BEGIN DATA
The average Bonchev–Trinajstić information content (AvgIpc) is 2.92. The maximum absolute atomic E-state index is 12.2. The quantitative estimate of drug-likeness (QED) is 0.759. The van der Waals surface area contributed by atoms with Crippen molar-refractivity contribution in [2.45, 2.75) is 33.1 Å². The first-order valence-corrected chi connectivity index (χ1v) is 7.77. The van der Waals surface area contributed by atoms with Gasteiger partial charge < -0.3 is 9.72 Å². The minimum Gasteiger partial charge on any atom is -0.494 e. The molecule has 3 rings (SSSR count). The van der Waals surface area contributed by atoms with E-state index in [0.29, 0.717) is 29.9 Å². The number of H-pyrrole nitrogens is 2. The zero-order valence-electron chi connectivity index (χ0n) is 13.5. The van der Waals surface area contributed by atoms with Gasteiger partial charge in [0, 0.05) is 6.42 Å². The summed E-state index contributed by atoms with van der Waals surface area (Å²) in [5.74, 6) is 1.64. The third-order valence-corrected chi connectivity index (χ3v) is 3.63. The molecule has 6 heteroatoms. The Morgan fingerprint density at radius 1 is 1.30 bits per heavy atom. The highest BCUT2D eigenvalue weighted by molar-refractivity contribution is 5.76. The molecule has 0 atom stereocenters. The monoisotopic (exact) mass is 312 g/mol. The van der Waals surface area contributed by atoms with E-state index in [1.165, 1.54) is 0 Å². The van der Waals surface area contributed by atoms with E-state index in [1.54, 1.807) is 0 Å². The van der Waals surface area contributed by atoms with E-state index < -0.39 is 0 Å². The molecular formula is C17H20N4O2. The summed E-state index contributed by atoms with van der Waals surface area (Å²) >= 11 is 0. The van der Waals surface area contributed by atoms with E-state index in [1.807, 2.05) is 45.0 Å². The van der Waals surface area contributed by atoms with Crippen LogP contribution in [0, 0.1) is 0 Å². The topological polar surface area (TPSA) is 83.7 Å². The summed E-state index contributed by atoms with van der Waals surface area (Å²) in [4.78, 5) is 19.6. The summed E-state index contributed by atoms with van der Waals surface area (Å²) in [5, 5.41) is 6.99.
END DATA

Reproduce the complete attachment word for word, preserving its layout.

The average Bonchev–Trinajstić information content (AvgIpc) is 2.92. The maximum absolute atomic E-state index is 12.2. The quantitative estimate of drug-likeness (QED) is 0.759. The van der Waals surface area contributed by atoms with Crippen molar-refractivity contribution in [2.45, 2.75) is 33.1 Å². The first-order valence-corrected chi connectivity index (χ1v) is 7.77. The van der Waals surface area contributed by atoms with Gasteiger partial charge < -0.3 is 9.72 Å². The minimum Gasteiger partial charge on any atom is -0.494 e. The molecule has 3 rings (SSSR count). The van der Waals surface area contributed by atoms with E-state index in [0.29, 0.717) is 29.9 Å². The number of H-pyrrole nitrogens is 2. The zero-order valence-electron chi connectivity index (χ0n) is 13.5. The van der Waals surface area contributed by atoms with Gasteiger partial charge in [0, 0.05) is 6.42 Å². The summed E-state index contributed by atoms with van der Waals surface area (Å²) in [5.74, 6) is 1.64. The third-order valence-corrected chi connectivity index (χ3v) is 3.63. The molecule has 6 heteroatoms. The Morgan fingerprint density at radius 1 is 1.30 bits per heavy atom. The highest BCUT2D eigenvalue weighted by molar-refractivity contribution is 5.76. The molecule has 0 atom stereocenters. The monoisotopic (exact) mass is 312 g/mol. The van der Waals surface area contributed by atoms with E-state index in [1.165, 1.54) is 0 Å². The van der Waals surface area contributed by atoms with E-state index in [1.54, 1.807) is 0 Å². The van der Waals surface area contributed by atoms with E-state index < -0.39 is 0 Å². The molecular formula is C17H20N4O2. The summed E-state index contributed by atoms with van der Waals surface area (Å²) >= 11 is 0. The van der Waals surface area contributed by atoms with E-state index in [1.807, 2.05) is 45.0 Å². The van der Waals surface area contributed by atoms with Crippen LogP contribution in [0, 0.1) is 0 Å². The topological polar surface area (TPSA) is 83.7 Å². The summed E-state index contributed by atoms with van der Waals surface area (Å²) in [4.78, 5) is 19.6. The summed E-state index contributed by atoms with van der Waals surface area (Å²) in [5, 5.41) is 6.99.